Financial reporting standards used in Russian Accounting Standards (RAS) – accounting standards issued by the RussianFinancial reporting standards used in Russian Accounting Standards (RAS) – accounting standards issued by the Russian Ministry of Finance; obligatory in Russia. International Financial Reporting Standards (IFRS) – standards adopted by the International Accounting Standards Board (IASB) Generally Accepted Accounting Principles (GAAP) — accounting rules used to prepare, present, and report financial statements in the US.

Financial reporting standards used in Russia Differences between RAS and IFRS RAS IFRS strict regulation ofFinancial reporting standards used in Russia Differences between RAS and IFRS RAS IFRS strict regulation of all actions, common card of accounts concepts based authorities oriented stakeholders oriented no information about associated companies reports of holdings are consolidated

Financial reporting standards used in Russia Main concepts of the IFRS:  accrual basis  goingFinancial reporting standards used in Russia Main concepts of the IFRS: accrual basis going concern individual evaluation concept conservatism matching substance over form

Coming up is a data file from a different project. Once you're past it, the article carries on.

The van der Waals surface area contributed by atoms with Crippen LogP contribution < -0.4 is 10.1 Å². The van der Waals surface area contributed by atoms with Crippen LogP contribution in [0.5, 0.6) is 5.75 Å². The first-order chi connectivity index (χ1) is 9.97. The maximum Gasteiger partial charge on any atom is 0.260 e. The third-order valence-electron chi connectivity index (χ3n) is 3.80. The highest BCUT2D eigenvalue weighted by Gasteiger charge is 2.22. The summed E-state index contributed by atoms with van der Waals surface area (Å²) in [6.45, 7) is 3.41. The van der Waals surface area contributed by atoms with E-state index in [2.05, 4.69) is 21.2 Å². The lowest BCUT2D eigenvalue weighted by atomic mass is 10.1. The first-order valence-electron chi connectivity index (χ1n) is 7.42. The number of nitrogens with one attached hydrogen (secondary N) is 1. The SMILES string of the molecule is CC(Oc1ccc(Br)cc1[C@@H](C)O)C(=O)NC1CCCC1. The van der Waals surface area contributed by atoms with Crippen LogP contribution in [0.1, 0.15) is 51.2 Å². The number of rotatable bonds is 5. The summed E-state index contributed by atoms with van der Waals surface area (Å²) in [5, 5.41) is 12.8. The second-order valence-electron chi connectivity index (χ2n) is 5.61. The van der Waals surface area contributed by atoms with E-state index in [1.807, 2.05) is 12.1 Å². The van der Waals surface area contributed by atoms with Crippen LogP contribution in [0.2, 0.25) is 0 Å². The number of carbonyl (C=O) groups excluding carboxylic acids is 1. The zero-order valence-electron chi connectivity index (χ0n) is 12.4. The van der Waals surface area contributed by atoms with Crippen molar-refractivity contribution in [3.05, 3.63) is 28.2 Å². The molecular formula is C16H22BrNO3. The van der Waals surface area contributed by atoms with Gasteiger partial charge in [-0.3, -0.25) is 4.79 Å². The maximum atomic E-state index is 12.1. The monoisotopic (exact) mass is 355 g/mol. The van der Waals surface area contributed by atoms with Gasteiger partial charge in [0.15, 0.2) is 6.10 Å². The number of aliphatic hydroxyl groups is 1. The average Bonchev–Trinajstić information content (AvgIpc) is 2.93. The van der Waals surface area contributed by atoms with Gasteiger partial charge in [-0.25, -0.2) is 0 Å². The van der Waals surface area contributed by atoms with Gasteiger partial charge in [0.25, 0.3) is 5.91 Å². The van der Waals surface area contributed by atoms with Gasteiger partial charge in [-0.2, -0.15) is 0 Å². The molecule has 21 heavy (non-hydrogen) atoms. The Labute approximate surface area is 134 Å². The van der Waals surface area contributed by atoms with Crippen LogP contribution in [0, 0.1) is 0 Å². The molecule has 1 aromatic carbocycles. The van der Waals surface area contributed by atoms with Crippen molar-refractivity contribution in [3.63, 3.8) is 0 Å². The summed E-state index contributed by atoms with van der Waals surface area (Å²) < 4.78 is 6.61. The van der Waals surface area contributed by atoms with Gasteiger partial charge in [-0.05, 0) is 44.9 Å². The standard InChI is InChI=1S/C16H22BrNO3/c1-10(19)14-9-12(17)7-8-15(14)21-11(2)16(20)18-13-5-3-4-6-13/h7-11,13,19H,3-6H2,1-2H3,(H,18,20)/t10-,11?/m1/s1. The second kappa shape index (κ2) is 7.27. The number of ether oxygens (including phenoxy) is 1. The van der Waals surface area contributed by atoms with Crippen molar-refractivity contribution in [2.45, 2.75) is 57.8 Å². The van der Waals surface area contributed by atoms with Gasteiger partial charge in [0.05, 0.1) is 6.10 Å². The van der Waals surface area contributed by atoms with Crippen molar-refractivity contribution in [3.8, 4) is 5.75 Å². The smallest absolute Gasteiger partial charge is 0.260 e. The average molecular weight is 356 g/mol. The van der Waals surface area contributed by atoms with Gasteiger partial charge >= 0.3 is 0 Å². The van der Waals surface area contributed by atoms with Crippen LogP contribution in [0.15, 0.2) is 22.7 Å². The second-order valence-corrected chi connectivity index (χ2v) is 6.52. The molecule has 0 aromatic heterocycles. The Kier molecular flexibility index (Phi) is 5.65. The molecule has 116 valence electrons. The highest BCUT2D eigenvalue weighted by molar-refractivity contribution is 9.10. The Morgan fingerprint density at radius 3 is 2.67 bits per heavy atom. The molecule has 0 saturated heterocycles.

FINANCIAL STATEMENTS FINANCIAL STATEMENTS

Annual reports What cash movements were present during the period? Cash Flow Statement What earnings doesAnnual reports What cash movements were present during the period? Cash Flow Statement What earnings does a company generate during the period? Income Statement How much material values did a company accumulated and what are the sources of forming? Balance Sheet

BALANCE SHEET BALANCE SHEET

Loan capital. Invested capital. EQUITY & LIABILITIES? Where from? ASSETS What? Structure of assets & liabilitiesLoan capital. Invested capital. EQUITY & LIABILITIES? Where from? ASSETS What? Structure of assets & liabilities Fixed assets Current assets Equity Profit/Losses Long-term debt Current liabilities

Structure of assets & liabilities Balance equation Total Assets = Total Liabilities & Equity = FAStructure of assets & liabilities Balance equation Total Assets = Total Liabilities & Equity = FA + CA = IC + CL = E + P/L +L

Structure of assets & liabilities Fixed assets:  land plant & equipment transport long-term financial investmentsStructure of assets & liabilities Fixed assets: land plant & equipment transport long-term financial investments license good-will

Structure of assets & liabilities Current assets:  cash inventories work-in-process accounts receivable short-term financial investmentsStructure of assets & liabilities Current assets: cash inventories work-in-process accounts receivable short-term financial investments pre-paid expenditures

Structure of assets & liabilities Equity:  shareholders’ equity retained earnings additional capital reserves Structure of assets & liabilities Equity: shareholders’ equity retained earnings additional capital reserves